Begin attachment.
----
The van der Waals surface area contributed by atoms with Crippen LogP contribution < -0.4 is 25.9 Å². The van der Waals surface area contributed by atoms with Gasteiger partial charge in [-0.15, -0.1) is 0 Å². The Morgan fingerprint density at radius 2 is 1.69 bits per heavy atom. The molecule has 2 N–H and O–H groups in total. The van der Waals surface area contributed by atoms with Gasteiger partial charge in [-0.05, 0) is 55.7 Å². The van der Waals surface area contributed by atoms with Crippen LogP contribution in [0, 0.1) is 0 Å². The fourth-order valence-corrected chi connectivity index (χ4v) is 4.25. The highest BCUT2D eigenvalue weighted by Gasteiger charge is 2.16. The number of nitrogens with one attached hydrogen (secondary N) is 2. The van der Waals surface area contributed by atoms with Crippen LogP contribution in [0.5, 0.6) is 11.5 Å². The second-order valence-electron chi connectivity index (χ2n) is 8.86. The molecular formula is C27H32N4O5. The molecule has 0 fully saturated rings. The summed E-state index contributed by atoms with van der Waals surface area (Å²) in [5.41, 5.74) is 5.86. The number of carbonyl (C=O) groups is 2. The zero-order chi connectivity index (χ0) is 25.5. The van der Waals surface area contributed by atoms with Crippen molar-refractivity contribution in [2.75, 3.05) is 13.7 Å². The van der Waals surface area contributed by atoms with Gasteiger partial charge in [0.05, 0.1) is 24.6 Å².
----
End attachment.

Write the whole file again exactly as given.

The van der Waals surface area contributed by atoms with Crippen LogP contribution < -0.4 is 25.9 Å². The van der Waals surface area contributed by atoms with Gasteiger partial charge in [-0.15, -0.1) is 0 Å². The Morgan fingerprint density at radius 2 is 1.69 bits per heavy atom. The molecule has 2 N–H and O–H groups in total. The van der Waals surface area contributed by atoms with Gasteiger partial charge in [-0.05, 0) is 55.7 Å². The van der Waals surface area contributed by atoms with Crippen LogP contribution in [0, 0.1) is 0 Å². The fourth-order valence-corrected chi connectivity index (χ4v) is 4.25. The highest BCUT2D eigenvalue weighted by Gasteiger charge is 2.16. The number of nitrogens with one attached hydrogen (secondary N) is 2. The van der Waals surface area contributed by atoms with Crippen LogP contribution in [0.5, 0.6) is 11.5 Å². The second-order valence-electron chi connectivity index (χ2n) is 8.86. The molecular formula is C27H32N4O5. The molecule has 0 fully saturated rings. The summed E-state index contributed by atoms with van der Waals surface area (Å²) in [5.41, 5.74) is 5.86. The number of carbonyl (C=O) groups is 2. The zero-order chi connectivity index (χ0) is 25.5. The van der Waals surface area contributed by atoms with Crippen molar-refractivity contribution in [2.75, 3.05) is 13.7 Å². The van der Waals surface area contributed by atoms with Gasteiger partial charge in [0.05, 0.1) is 24.6 Å².